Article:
AMERICAN REVOLUTION: Could there be a better time to launch a print magazine dedicated to America? The London-based American photographer Nicole Nodland has certainly picked an apt moment to launch her new biannual, Us of America, a 260-page magazine that focuses on the country’s life, culture and style.
“My vision for Us of America is not to just be a magazine, but a movement, and a cultural revolution,” said Nodland. “America’s spirit is so battered right now, we need to be brave and tell people’s stories. By doing so, we can invigorate and lift each other up. America affects the world, whether we like it or not. I would like (readers) to take away that we are connected, and dealing with a lot of the same matters.”
The first issue, on newsstands, features Missy Rayder on the cover, photographed by Philip Gay. The magazine focuses on American visionaries as well as everyday people, and includes men’s and women’s fashion. Features include a story on the centenarian painter Carmen Herrera, interview and shoot with Pussy Riot’s Nadya Tolokonnikova in Los Angeles and a story on Rayder and Natasa Vojnovic at Rayder’s home in upstate New York.
“We’ll be dealing with the topics of immigration,” said Nodland of the next issue. “Being transgender in all-American sorority and fraternity communities, modern California cults, and the impact of U.S. pharma culture. There will be even more provocative fashion stories. Our featured state for the second issue will be Minnesota, which is also my home state.”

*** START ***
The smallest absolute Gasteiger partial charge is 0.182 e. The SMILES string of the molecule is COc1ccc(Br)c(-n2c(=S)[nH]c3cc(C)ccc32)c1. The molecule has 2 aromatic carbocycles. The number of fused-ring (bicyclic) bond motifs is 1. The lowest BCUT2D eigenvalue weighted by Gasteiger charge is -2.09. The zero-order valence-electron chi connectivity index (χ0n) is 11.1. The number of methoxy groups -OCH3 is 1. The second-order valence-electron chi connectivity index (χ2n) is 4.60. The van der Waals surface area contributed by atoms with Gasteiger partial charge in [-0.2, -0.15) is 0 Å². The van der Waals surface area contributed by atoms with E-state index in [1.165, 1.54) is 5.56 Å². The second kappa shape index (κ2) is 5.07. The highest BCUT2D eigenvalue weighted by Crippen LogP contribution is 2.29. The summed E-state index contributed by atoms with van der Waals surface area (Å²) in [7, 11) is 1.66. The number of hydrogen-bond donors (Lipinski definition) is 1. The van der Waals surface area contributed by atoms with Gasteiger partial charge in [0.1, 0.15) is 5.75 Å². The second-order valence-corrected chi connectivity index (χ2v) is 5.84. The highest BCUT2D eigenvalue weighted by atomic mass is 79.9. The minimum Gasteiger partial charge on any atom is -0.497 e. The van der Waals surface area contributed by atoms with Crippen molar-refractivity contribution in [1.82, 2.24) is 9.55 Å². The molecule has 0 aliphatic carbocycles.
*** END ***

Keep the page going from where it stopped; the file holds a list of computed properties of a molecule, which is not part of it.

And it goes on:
Nodland said the magazine started as a personal project. “As a child, my mom gave me the record and book, ‘Free to Be…You and Me’ by Marlo Thomas. As I grew older, the values of individuality, tolerance and personal freedom stuck with me. Us of America was born out of this. Today, it’s almost as if we are living in the same era, dealing with the same issues as the Sixties and Seventies. The magazine started out as a personal project for me to have an outlet, and I’ve realized it has become so much more than that. It’s now a place for everyone.”
In each issue, Nodland plans to feature a different state and the first was Florida. Nodland said she spent a week with photographer Bruce Gilden in one of Miami’s roughest and most dangerous neighborhoods. “On the flip side, we sent legendary photographer Larry Fink to a Virginia commune. He’s captured an intimate portrayal of the people there, but also wrote the most heartwarming article about his experience,” she said.
There’s an “American vision” portfolio, where the work of established photographers sits alongside emerging ones. Philip Gay photographed the models and best friends Natasa Vojnovic and Missy Rayder together at Rayder’s country home in upstate New York.
The publication is priced at 10 pounds, or $15, and is sold at U.K. at independent news agents and at Selfridges. In the U.S. it sells at Barnes & Noble bookstores. The second issue is due out in June, with images by Peter Van Agtmael in Guantanamo Bay, a fashion story by Richard Phibbs, and a feature on modern cults in California.
The headquarters are based in London with four freelance members working between London and New York. The launch issue was funded independently and Nodland plans to look into advertising in the future.
Nodland began her photography career in 1993, touring with Prince. She has shot celebrities and industry figures such as Stevie Wonder, Ray Charles, George Clinton and Lana Del Rey. Her clients include Vogue, Harper’s Bazaar, Elle, Amica, Lula, Nylon, Virgin Records, Sony Records, Mercury Records, Universal Records, RCA and Warner Music.